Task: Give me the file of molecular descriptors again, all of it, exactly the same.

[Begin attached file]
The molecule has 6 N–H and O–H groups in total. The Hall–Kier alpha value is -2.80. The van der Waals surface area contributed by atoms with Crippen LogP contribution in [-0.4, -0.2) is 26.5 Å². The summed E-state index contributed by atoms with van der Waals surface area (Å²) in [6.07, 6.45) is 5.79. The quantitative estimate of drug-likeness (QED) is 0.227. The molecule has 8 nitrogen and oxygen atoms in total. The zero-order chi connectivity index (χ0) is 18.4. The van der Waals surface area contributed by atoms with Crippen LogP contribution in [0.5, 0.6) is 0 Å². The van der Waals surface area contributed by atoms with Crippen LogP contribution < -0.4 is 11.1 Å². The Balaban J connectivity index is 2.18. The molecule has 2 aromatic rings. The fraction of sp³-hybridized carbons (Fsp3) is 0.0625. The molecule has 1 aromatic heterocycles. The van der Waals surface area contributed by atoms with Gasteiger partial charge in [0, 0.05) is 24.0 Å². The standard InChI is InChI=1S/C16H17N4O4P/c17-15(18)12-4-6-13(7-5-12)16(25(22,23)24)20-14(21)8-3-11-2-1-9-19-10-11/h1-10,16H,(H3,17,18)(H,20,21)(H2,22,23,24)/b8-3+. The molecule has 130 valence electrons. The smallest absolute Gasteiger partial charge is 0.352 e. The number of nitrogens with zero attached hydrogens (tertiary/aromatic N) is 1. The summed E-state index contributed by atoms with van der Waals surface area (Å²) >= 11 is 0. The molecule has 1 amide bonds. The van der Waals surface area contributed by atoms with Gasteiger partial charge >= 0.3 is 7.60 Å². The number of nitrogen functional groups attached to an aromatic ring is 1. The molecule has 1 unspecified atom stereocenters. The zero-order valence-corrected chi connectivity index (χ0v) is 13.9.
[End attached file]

The molecule has 6 N–H and O–H groups in total. The Hall–Kier alpha value is -2.80. The van der Waals surface area contributed by atoms with Crippen LogP contribution in [-0.4, -0.2) is 26.5 Å². The summed E-state index contributed by atoms with van der Waals surface area (Å²) in [6.07, 6.45) is 5.79. The quantitative estimate of drug-likeness (QED) is 0.227. The molecule has 8 nitrogen and oxygen atoms in total. The zero-order chi connectivity index (χ0) is 18.4. The van der Waals surface area contributed by atoms with Crippen LogP contribution in [0.5, 0.6) is 0 Å². The van der Waals surface area contributed by atoms with Crippen LogP contribution < -0.4 is 11.1 Å². The Balaban J connectivity index is 2.18. The molecule has 2 aromatic rings. The fraction of sp³-hybridized carbons (Fsp3) is 0.0625. The molecule has 1 aromatic heterocycles. The van der Waals surface area contributed by atoms with Gasteiger partial charge in [0, 0.05) is 24.0 Å². The standard InChI is InChI=1S/C16H17N4O4P/c17-15(18)12-4-6-13(7-5-12)16(25(22,23)24)20-14(21)8-3-11-2-1-9-19-10-11/h1-10,16H,(H3,17,18)(H,20,21)(H2,22,23,24)/b8-3+. The molecule has 130 valence electrons. The smallest absolute Gasteiger partial charge is 0.352 e. The number of nitrogens with zero attached hydrogens (tertiary/aromatic N) is 1. The summed E-state index contributed by atoms with van der Waals surface area (Å²) >= 11 is 0. The molecule has 1 amide bonds. The van der Waals surface area contributed by atoms with Gasteiger partial charge >= 0.3 is 7.60 Å². The number of nitrogen functional groups attached to an aromatic ring is 1. The molecule has 1 unspecified atom stereocenters. The zero-order valence-corrected chi connectivity index (χ0v) is 13.9.